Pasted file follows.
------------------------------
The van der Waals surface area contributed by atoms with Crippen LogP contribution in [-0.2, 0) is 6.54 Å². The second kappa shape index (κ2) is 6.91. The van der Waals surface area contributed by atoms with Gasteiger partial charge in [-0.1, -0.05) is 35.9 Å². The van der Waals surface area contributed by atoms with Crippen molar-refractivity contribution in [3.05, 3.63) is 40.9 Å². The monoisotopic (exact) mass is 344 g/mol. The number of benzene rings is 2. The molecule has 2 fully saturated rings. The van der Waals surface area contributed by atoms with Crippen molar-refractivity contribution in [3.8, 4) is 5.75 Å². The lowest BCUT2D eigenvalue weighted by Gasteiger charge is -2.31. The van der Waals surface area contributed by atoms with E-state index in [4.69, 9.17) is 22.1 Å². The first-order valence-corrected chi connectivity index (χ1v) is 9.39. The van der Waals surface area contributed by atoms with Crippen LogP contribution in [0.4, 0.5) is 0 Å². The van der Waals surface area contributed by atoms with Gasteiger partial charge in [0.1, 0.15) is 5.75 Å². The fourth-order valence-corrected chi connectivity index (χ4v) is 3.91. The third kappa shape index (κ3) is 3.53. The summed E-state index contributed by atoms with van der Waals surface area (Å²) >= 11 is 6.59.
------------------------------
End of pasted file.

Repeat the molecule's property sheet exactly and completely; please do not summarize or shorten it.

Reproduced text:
The van der Waals surface area contributed by atoms with Crippen LogP contribution in [-0.2, 0) is 6.54 Å². The second kappa shape index (κ2) is 6.91. The van der Waals surface area contributed by atoms with Gasteiger partial charge in [-0.1, -0.05) is 35.9 Å². The van der Waals surface area contributed by atoms with Crippen molar-refractivity contribution in [3.05, 3.63) is 40.9 Å². The monoisotopic (exact) mass is 344 g/mol. The number of benzene rings is 2. The molecule has 2 fully saturated rings. The van der Waals surface area contributed by atoms with Crippen molar-refractivity contribution in [3.8, 4) is 5.75 Å². The lowest BCUT2D eigenvalue weighted by Gasteiger charge is -2.31. The van der Waals surface area contributed by atoms with E-state index in [4.69, 9.17) is 22.1 Å². The first-order valence-corrected chi connectivity index (χ1v) is 9.39. The van der Waals surface area contributed by atoms with Crippen LogP contribution in [0.4, 0.5) is 0 Å². The van der Waals surface area contributed by atoms with Gasteiger partial charge in [0.1, 0.15) is 5.75 Å². The fourth-order valence-corrected chi connectivity index (χ4v) is 3.91. The third kappa shape index (κ3) is 3.53. The summed E-state index contributed by atoms with van der Waals surface area (Å²) >= 11 is 6.59.